Two weeks ago I signed agreements with representatives of the North York Board of Education, Niagara Community College, labour and business representatives in the electrical industry. We are putting up 25 cents of every training dollar-not a full dollar like we pay in other places-which is matched by the employees, employers and the province to provide new apprenticeship places for close to 300 or 400 young people so they can begin getting those new skills.

That is what I mean by partnership. That is what I mean by decentralizing decision making. That is what I mean by once again giving people a chance to make decisions in their own communities: by decentralizing the system, by government working in a different way as a facilitator, an enabler, by breaking down the bureaucracies, the hierarchies and by once again restoring at the local level, the business level and the shop level the chance to make decisions for your own self-improvement, your own self-sufficiency.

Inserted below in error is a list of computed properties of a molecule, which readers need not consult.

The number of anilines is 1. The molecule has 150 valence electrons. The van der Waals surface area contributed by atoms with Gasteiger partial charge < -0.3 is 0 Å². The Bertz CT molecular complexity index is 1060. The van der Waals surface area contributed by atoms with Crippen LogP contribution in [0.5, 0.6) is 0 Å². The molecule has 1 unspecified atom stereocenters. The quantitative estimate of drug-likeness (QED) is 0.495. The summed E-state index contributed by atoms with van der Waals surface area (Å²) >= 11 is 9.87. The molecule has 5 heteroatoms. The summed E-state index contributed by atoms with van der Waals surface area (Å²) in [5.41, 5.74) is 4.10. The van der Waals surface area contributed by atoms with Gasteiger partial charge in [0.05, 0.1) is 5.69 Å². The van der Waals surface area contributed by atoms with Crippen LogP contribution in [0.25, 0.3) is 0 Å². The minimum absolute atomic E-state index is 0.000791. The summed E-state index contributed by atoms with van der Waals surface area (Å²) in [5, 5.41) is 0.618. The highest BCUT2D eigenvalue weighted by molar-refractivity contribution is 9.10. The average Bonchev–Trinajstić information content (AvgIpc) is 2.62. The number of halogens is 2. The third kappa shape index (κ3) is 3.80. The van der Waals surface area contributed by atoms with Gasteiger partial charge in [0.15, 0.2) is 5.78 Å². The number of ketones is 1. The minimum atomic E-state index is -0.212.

That is what this paper is all about. It is about a new way of governing that gives real power to people. It is not power to bureaucracies but real power back to the people to make decisions for themselves.

Some accuse us of taking a centralizing approach. I would like to know what is the basis for that assertion, what page of the document are they referring to? I will tell you what page. On page 27 of the green book, we undertake to clarify the roles and responsibilities of each level of government consistent with the Constitution. On page 40, we propose transferring funds and responsibilities to the provinces.